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Recent Movies: Enemy; The Grand Budapest Hotel; The Lunchbox

May 3, 2014

Recent Movies

Enemy

A Toronto history professor (Jake Gyllenhaal) has spotted a man in a locally made movie who looks just like him.  In pursuing his “double”, there are unexpected consequences.

The film’s story (based on the Portuguese novel “The Double” by José Saramago) is mostly fascinating but it leaves gaps and ambiguity that prevent if from meeting its full potential.  Admittedly though, one ambiguous scene near the end is perfect mainly due to the fine performance of Sarah Gadon.

The material is raised to a higher level by the very capable directing of Denis Villeneuve (“Incendies”, “Prisoners”).  He has this magnificent ability to turn scenes that might seem still and quiet into experiences of unending tension.  Villeneuve is well aided by a fine cast highlighted by Gyllenhaal in two performances and Gadon.

Rating (out of four stars):   * * *

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The Grand Budapest Hotel

A story is told in flashback about the titular hotel in the fictional small country of Zubrowka in alpine Europe.  In 1932, the hotel’s concierge (Ralph Fiennes) is wrongly accused of murder of one of the hotel’s wealthy guests.

Directed and co-written by Wes Anderson, this film shares the same unique whimsy which Anderson showed most recently in “Moonrise Kingdom”.  The energy is always snappy especially with camera angles that move forward, backward, up, down, and sideways to display events happening simultaneously.

The story and characterization are enjoyable though not especially strong.  But with an energetic performance from Fiennes plus Anderson’s playful direction, this film comes off as quite charming and entertaining.

Rating:   * * *

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The Lunchbox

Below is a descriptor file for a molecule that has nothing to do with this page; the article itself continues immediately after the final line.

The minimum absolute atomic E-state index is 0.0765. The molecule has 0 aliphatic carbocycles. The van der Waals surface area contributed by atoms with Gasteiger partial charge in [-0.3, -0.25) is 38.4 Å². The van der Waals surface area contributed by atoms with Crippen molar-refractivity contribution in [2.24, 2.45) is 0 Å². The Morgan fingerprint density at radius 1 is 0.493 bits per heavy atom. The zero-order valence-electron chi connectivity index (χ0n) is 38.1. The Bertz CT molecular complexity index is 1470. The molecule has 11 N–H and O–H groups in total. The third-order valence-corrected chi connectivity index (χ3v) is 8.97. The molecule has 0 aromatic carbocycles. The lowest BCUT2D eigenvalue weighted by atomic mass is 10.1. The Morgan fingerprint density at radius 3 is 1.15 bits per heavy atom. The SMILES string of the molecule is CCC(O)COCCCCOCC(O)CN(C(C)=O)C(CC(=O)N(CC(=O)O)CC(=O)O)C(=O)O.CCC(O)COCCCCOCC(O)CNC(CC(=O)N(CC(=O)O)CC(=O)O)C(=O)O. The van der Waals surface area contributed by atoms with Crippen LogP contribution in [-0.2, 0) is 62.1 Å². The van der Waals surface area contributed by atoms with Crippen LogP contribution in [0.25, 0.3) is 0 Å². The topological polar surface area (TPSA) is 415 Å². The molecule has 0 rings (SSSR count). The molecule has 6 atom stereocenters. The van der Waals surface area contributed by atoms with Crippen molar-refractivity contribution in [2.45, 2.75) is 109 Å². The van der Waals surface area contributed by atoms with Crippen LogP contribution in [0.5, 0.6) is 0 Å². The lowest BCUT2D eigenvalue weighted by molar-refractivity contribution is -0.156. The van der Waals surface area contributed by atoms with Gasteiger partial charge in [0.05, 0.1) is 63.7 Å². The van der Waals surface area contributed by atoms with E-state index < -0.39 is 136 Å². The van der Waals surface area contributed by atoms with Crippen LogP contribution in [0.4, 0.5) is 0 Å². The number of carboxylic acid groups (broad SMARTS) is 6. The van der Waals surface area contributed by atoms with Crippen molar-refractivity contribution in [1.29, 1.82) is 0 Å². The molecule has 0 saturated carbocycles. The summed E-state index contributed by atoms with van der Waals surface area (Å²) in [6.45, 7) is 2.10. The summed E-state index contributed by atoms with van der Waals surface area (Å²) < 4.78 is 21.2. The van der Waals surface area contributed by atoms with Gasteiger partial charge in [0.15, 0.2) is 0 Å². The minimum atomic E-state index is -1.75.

In Mumbai, a lunch delivery system has a mix-up and connects two lonely people:  one is a young housewife whose tasty meals are intended for her neglectful husband; the recipient of those meals is a widower accountant who is about to retire.  Content with the mix-up the two exchange handwritten notes between the lunch delivery and the return of the containers.

The first two-thirds of this film are superb.  Director Ritesh Batra makes the most of Mumbai’s lively streets and crowded transit as background to stage the deliveries back and forth.  Here, the visuals tell their own little stories to enhance the main one.

The film also makes subtle judgments on modern loneliness, isolation, overcrowding in cities, and the despair of living as expressed in tragedy that is exposed in a news story.

While poignant and moving, “The Lunchbox” also makes use of comical relief as well:  the young woman speaks through her kitchen window to her eccentric aunt who lives upstairs and is heard but not seen; the man has a very eager apprentice at work whose zeal and attempts at pleasantness can sometimes be annoying but in a funny way.

The latter third of the film takes a slightly different direction from the main characters and the earlier premise.  The outcome is okay but it doesn’t live up to the earlier promise.  Overall though, “The Lunchbox” is a charmer mainly for its warmth and humanity.

Rating:   * * *

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